In our everyday lives, male infertility issues can often be overlooked, as there tends to be more of a female-fertility focus in the media. However, at IVI UK we understand that this should not be the case as male-related infertility issues are just as important and relevant if you and your partner are having difficulties getting pregnant. Approximately 30% of fertility issues are due to male fertility factors, 30% due to female fertility factors and the remaining 40% of issues are due to either a combination of factors or unexplained.
Here are the 5 most common causes of male infertility:
- Quantity of sperm. Semen containing fewer sperm, or no sperm at all, can impact a male’s fertility if the female’s egg cannot be fertilised due to a lack of sperm. This is otherwise known as having a low sperm count. A low sperm count is clinically defined as having less than 15 million sperm per millilitre of semen. If you or your partner are concerned about your potential sperm count, you can check the quantity of your sperm via a sperm analysis.
- Quality of sperm. The quality of your sperm may be impacting your fertility, such as sperm mobility and having ‘abnormal sperm’. Decreased sperm mobility can impact the quality of your sperm as it can create difficulty for the sperm to reach the egg, and fertilise it. Many factors of abnormal sperm are unexplained but can be due to a variety of factors including an abnormal shape, making it harder for sperm to move and fertilise an egg. You can check the quality of your sperm via a sperm analysis.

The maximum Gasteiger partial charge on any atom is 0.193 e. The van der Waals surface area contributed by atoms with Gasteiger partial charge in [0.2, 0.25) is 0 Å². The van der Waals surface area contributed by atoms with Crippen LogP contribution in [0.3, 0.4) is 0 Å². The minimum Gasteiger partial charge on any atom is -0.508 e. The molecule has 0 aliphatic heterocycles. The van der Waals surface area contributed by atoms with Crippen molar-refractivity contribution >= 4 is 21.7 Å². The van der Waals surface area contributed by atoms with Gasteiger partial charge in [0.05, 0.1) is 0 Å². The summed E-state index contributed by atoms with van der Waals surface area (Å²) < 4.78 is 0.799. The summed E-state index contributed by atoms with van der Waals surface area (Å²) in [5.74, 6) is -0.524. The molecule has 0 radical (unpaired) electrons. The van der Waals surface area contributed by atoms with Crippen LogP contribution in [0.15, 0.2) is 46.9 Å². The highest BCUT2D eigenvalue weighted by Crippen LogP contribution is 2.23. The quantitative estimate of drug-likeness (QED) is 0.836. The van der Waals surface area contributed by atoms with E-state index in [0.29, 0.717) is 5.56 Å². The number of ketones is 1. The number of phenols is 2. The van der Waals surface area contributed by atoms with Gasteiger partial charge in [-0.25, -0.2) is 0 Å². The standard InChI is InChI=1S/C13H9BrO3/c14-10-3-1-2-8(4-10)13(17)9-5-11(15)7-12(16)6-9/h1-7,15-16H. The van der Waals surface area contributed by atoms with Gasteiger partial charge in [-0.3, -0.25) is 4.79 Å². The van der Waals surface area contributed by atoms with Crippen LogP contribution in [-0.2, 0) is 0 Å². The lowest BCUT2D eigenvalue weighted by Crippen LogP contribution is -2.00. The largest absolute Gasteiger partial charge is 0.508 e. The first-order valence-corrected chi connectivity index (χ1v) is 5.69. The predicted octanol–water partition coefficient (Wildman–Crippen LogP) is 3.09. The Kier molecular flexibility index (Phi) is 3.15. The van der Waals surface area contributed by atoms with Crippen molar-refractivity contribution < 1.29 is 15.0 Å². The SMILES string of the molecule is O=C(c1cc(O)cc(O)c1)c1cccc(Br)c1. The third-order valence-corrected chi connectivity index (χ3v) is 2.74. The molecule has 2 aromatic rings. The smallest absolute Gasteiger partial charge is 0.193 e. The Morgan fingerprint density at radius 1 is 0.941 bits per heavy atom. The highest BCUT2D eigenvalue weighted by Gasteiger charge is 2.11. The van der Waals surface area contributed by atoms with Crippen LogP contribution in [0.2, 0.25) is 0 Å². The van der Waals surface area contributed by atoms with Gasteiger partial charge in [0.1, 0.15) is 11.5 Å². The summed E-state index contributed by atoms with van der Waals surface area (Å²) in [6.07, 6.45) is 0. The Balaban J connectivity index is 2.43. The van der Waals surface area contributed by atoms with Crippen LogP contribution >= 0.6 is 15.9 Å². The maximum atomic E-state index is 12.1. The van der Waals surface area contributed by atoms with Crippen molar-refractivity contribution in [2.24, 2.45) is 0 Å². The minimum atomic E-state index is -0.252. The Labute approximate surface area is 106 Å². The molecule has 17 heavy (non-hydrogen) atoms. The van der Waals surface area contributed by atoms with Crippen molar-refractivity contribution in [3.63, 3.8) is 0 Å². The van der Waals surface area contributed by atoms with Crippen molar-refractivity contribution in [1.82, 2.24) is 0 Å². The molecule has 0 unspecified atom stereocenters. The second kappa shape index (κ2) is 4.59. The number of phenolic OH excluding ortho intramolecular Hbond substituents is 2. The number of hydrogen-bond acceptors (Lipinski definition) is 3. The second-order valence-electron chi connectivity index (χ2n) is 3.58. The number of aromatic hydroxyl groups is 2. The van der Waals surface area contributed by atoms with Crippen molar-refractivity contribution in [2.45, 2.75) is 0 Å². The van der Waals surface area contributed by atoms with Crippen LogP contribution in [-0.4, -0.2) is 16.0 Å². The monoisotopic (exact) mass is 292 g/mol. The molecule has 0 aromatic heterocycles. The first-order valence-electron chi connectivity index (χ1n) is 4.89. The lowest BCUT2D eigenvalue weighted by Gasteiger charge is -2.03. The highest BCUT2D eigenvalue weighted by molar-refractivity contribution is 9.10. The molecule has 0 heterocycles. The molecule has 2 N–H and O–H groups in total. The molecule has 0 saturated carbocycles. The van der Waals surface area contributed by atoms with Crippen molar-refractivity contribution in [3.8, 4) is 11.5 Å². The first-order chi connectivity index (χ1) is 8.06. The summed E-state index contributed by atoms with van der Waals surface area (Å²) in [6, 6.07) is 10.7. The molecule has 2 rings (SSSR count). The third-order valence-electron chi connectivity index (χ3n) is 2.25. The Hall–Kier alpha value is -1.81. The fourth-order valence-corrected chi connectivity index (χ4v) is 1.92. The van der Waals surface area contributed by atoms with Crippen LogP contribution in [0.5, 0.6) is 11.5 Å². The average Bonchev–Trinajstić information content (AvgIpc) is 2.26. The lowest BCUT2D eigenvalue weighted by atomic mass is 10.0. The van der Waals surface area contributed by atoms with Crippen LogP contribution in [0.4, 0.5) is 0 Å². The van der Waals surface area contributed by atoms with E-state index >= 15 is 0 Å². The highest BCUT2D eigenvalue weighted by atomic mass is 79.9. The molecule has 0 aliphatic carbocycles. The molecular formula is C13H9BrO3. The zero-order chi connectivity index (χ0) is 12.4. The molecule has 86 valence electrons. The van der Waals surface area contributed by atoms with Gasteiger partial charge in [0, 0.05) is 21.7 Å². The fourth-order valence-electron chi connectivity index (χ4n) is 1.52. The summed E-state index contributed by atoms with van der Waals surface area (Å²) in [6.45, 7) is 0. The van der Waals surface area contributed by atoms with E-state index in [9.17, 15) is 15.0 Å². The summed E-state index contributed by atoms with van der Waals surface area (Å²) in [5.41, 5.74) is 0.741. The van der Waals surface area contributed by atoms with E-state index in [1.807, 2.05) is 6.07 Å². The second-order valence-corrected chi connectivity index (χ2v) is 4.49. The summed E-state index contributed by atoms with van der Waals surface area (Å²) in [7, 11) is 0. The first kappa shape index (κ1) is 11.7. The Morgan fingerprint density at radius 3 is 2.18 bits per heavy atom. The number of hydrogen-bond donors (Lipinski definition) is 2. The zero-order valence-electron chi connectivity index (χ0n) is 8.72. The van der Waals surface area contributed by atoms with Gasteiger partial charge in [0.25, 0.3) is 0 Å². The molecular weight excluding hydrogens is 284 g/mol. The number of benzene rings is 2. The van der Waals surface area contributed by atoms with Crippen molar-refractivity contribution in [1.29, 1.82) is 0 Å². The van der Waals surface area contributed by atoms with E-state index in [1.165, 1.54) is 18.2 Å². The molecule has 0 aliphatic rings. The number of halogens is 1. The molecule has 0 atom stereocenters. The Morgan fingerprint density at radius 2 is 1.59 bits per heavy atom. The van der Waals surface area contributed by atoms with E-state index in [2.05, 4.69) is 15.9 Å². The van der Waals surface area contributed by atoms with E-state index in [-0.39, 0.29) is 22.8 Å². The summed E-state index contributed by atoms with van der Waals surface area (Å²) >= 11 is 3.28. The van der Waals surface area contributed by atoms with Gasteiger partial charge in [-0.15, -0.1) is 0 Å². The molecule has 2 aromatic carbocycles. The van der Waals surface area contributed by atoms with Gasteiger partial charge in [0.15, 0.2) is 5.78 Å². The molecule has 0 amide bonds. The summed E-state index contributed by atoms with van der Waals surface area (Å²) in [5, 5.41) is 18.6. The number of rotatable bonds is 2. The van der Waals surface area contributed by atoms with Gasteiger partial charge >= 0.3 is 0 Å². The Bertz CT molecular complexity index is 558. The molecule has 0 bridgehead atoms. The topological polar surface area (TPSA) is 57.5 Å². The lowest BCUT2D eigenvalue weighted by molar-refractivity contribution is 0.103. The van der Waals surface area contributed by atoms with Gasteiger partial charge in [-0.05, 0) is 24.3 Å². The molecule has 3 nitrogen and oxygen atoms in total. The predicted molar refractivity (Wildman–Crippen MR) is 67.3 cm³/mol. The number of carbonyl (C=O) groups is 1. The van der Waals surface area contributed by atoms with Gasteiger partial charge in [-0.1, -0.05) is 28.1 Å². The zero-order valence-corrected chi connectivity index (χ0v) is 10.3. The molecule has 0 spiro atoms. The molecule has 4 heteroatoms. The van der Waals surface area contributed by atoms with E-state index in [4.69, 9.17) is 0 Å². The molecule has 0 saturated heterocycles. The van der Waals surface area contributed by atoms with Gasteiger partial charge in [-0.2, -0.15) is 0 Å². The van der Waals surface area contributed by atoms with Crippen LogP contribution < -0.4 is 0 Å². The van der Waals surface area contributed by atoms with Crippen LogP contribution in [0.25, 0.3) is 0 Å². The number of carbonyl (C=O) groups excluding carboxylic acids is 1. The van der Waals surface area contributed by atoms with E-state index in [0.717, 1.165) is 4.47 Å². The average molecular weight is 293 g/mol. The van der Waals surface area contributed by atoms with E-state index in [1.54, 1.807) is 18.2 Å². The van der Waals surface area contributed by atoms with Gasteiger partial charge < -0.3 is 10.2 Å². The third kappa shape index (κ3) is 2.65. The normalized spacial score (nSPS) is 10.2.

- Testicular damage. Testicles contain your sperm and protect the delicate cells from the outside environment. Damage to your testicles can have a serious impact on your fertility by affecting the quality and quantity of sperm. Overheating sperm can seriously impact their quality. Keeping your testicles cool is important to maintain an optimum temperature of your sperm. Simple ways that you can help to do this include not sitting down for long periods of time and not wearing too tight underwear. Other causes of testicular damage are trauma, such as from sport, infection, testicular surgery, a congenital defect and undescended testicles.
- Ejaculation disorders. Having problems with ejaculation can impact your fertility if your sperm cannot reach the egg for it to be fertilised. Examples of ejaculatory disorders include premature ejaculation (where ejaculation occurs too early), retrograde ejaculation (where semen is ejaculated into the bladder) and the failure to ejaculate. If issues with ejaculating are impacting your fertility, then you may wish to learn more about Surgical Sperm Retrieval, which can be discussed with a Consultant at an IVI clinic.
- Lifestyle Choices. Choosing healthy lifestyle choices is one of the most important and manageable ways to improve your fertility. The following lifestyle choices can cause male infertility by damaging your sperm quality, quantity or sperm passage: excessive alcohol, illegal recreational drugs such as cocaine and marijuana, steroids, an unhealthy diet, obesity and unsafe sex leading to sexually transmitted infections/ diseases that can block the sperm passage.
At IVI clinics, ICSI is available for couples suffering from male infertility. The man must provide a semen sample, or undergo Surgical Sperm Retrieval if necessary, for the best quality spermatozoa to be selected and inserted directly into the female’s oocyte for the highest chance of fertilisation.
If you have any reason to think you might need your fertility checking, perhaps if you and your partner have been trying to conceive for over a year with no pregnancy, then you may wish to arrange a sperm analysis with IVI UK, or by asking your GP for advice.
IVI is a leading specialist in reproductive medicine and a pioneer in technological advancements and scientific research helping to improve your fertility.
If you would like to know more about the treatments available at our IVI clinics, then please see our website for information, or you can contact our UK Patient Support Services on 0333 015 9774, or email us at [email protected].